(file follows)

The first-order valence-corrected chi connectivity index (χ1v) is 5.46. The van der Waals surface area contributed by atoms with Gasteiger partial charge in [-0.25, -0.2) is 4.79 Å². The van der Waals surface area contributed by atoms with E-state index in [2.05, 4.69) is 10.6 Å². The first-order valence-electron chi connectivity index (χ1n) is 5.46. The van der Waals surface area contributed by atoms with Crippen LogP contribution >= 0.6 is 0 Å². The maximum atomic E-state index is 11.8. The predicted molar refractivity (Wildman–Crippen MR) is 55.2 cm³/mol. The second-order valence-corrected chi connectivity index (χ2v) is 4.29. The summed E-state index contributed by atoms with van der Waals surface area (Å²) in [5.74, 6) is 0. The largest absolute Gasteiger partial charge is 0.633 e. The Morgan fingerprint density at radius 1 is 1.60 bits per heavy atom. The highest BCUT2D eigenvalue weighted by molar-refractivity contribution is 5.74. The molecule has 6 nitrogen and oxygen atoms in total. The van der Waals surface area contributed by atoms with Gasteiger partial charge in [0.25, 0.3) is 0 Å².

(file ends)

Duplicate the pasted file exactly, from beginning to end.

The first-order valence-corrected chi connectivity index (χ1v) is 5.46. The van der Waals surface area contributed by atoms with Gasteiger partial charge in [-0.25, -0.2) is 4.79 Å². The van der Waals surface area contributed by atoms with E-state index in [2.05, 4.69) is 10.6 Å². The first-order valence-electron chi connectivity index (χ1n) is 5.46. The van der Waals surface area contributed by atoms with Crippen LogP contribution >= 0.6 is 0 Å². The maximum atomic E-state index is 11.8. The predicted molar refractivity (Wildman–Crippen MR) is 55.2 cm³/mol. The second-order valence-corrected chi connectivity index (χ2v) is 4.29. The summed E-state index contributed by atoms with van der Waals surface area (Å²) in [5.74, 6) is 0. The largest absolute Gasteiger partial charge is 0.633 e. The Morgan fingerprint density at radius 1 is 1.60 bits per heavy atom. The highest BCUT2D eigenvalue weighted by molar-refractivity contribution is 5.74. The molecule has 6 nitrogen and oxygen atoms in total. The van der Waals surface area contributed by atoms with Gasteiger partial charge in [0.25, 0.3) is 0 Å².